I can see a bit of truth in that. Just this autumn I had an unexpected gap partly because a film company couldn’t get together a meeting for a few weeks to give notes on a draft of a screenplay I’ve written. My fingers were itchy and I couldn’t sit still and I wrote a play I’d been wanting to write for ten years, but never found the right moment until then. On the other hand I think when we talk about planets aligning it makes me cringe a bit. No disrespect to the other writer but I believe more in screenwriter William Goldman’s approach “Writing is finally about one thing: going into a room alone and doing it. Putting words on paper that have never been there in quite that way before. And although you are physically by yourself, the haunting Demon never leaves you, that Demon being the knowledge of your own terrible limitations, your hopeless inadequacy, the impossibility of ever getting it right. No matter how diamond-bright your ideas are dancing in your brain, on paper they are earthbound.” Its work, writing. I think you get the first draft out. And then you rewrite until its ready to share. Managements never see anything less than my third draft. I think a lot of young and new writers are crazy to show managements their first drafts. Your third or fourth draft should be the managements first draft. It’s play-WRIGHT. Do the graft. That’s not to say you don’t collaborate and often you rewrite a lot more. But do your job first.

Which other writers would you recommend at the moment?
Oh God. There are so many brilliant playwrights, we’re very lucky in the UK. I think Penelope Skinner, debbie tucker green and Annie Baker are the bees knees. Anna Jordan and Chris Urch both wrote wonderful Bruntwood Award winning plays. Gary Owen has had a great year as has Jack Thorne, both of whom I admire hugely. How does Caryl Churchill still do it? I said to someone recently she’s “our Picasso, our Pankhurst, our Bowie, our Orbach” and I believe that. Robert Holman is a great playwright and fortunately not such a secret pleasure any more after the last few years. But my mind is full this morning of Leo Butler’s “Boy” which I saw last night. It’s fantastic and brave and true and unlike anything else. He’s not always had a great luck (his Royal Court downstairs debut premiered on 9/11) but this play is a reminder he’s one of our best and most thoughtful playwrights painting on a big canvass. Really Rufus Norris should commission him to write for one of the big spaces at the NT. While Rufus is at it he should try and persuade screenwriter Sarah Phelps to write for theatre again. She’s ace.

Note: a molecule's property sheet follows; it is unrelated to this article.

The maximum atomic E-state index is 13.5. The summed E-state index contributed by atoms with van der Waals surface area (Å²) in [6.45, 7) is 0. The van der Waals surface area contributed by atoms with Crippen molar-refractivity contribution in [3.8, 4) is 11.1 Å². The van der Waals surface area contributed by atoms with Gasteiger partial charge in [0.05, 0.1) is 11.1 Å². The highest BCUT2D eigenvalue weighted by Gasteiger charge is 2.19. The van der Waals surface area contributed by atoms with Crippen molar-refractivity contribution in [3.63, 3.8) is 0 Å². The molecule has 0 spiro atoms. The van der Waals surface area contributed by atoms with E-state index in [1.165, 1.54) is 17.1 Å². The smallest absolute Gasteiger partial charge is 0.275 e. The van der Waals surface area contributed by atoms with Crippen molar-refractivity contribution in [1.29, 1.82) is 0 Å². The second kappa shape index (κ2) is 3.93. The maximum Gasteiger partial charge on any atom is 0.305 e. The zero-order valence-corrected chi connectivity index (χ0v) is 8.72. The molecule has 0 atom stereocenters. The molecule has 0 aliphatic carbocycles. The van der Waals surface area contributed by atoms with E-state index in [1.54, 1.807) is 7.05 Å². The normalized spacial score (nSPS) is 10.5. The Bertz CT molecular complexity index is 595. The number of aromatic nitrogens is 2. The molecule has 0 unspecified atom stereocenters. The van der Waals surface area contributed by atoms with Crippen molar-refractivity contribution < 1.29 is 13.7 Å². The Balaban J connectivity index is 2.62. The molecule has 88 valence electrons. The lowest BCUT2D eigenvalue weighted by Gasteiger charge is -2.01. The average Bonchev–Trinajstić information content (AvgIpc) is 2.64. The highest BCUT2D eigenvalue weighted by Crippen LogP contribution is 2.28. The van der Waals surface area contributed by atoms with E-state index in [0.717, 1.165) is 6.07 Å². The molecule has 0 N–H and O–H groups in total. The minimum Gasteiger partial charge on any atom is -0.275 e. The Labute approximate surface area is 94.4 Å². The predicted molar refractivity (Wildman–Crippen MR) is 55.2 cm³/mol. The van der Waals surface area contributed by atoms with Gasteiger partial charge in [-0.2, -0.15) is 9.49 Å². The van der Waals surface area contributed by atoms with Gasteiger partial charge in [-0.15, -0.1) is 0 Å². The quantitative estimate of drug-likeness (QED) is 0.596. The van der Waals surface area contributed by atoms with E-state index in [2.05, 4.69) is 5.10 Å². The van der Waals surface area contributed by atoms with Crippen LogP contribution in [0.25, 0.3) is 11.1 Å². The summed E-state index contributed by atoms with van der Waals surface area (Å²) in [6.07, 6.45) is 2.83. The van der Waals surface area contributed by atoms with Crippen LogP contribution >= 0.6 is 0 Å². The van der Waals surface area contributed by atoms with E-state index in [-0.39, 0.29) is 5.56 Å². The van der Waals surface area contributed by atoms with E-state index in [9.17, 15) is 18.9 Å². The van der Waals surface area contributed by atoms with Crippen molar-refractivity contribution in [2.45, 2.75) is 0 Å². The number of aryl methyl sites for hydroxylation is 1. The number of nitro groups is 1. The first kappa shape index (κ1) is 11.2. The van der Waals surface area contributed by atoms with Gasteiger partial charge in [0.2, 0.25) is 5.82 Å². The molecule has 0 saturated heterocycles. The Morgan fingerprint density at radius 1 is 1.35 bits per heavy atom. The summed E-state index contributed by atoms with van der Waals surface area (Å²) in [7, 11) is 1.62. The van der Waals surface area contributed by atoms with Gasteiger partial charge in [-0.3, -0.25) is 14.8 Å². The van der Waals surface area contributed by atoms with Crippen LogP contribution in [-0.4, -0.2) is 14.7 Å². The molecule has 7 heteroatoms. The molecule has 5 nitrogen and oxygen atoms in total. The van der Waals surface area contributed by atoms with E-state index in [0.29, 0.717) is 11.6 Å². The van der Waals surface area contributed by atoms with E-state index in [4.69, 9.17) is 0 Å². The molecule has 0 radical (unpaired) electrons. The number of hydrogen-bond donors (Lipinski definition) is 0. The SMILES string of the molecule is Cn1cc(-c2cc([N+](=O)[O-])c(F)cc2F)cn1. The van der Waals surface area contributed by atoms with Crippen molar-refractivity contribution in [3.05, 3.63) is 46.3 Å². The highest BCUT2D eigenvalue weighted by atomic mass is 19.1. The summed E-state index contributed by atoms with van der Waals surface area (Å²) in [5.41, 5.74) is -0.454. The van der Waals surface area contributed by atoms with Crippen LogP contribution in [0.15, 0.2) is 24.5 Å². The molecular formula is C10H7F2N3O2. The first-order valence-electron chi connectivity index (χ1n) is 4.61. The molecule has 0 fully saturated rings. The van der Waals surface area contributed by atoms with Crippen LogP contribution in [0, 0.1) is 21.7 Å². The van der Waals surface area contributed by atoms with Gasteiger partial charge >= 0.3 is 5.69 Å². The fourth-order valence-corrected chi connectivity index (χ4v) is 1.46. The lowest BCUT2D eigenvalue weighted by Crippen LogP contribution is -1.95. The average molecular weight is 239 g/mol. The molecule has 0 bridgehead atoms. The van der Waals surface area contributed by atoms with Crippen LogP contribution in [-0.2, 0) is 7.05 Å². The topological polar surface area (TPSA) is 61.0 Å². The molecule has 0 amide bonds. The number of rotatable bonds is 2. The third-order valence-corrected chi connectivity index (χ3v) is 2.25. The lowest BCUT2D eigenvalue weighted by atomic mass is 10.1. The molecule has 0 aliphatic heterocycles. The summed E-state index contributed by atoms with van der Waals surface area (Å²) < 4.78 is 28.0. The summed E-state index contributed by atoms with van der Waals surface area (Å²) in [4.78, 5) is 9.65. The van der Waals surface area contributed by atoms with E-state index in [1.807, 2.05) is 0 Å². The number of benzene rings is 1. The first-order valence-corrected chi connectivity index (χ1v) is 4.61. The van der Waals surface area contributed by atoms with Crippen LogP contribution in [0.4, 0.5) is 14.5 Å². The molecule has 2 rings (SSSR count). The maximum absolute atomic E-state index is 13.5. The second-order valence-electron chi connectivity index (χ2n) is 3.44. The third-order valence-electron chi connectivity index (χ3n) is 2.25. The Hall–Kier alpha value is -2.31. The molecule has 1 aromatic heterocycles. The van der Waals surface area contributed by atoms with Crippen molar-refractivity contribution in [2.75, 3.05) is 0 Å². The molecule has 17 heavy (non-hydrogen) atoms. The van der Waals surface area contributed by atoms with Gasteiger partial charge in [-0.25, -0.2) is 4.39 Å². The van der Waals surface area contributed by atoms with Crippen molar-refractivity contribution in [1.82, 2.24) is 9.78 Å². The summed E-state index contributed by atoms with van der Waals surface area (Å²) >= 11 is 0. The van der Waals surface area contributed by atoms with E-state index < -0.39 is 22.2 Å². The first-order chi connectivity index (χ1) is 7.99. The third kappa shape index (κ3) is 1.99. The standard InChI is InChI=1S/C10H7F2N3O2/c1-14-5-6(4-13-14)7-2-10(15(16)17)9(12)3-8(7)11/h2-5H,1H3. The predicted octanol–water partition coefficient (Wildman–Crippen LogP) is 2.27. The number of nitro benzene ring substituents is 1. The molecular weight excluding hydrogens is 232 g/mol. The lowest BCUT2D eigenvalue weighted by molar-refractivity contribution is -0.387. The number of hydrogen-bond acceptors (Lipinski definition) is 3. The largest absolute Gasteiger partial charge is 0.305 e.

What would be the worst way to die?
My paternal great-grandmother was burned alive in a house fire. I don’t want to go that way and I don’t want any of my nearest and dearest to go that way.

Easy question: what’s the best play ever written?
Yeah, right do one mate. Seriously you’ve got to be kidding. I’m a play geek. You could get a dissertation length answer. For me, this morning it’s Shakespeare’s “King Lear”. I don’t think that can ever change for me because it’s the play that turned me on to theatre aged 17.
What word do people incorrectly use to describe your work?
Naturalistic.
It seems that you’re quite ambitious in terms of wanting your work to make an impression. 
If you don’t want to change people, even a tiny bit, through the experience of your writing then don’t write. If I was running a theatre I would not programme or commission writers that are merely wanking or getting the next play on the shelf.
If for some reason I had to ban you from making theatre is there something else you’d like to do?
Well I’d write for TV or film (as I am already) or write a novel which I want to write, or I might get to spend enough time on some of my poems so they’re good enough to actually show someone one day. But as I say I’d be happy cooking. I’d be happy being a full time dad.
Anything you’d like to add? 
Writing for performance is an odd endeavour as its all collaboration in the end. But you have to be independent (and absolutely not dependent on others) and do your job and know yourself and your work as much as possible to be the best you can be in that collaboration. A collaboration that often starts with you alone one morning, wasting time on social media in your PJ’s and ends several years later in a little theatre above a pub in W12 with an audience. You don’t make the best work if the writer gets lost along the way.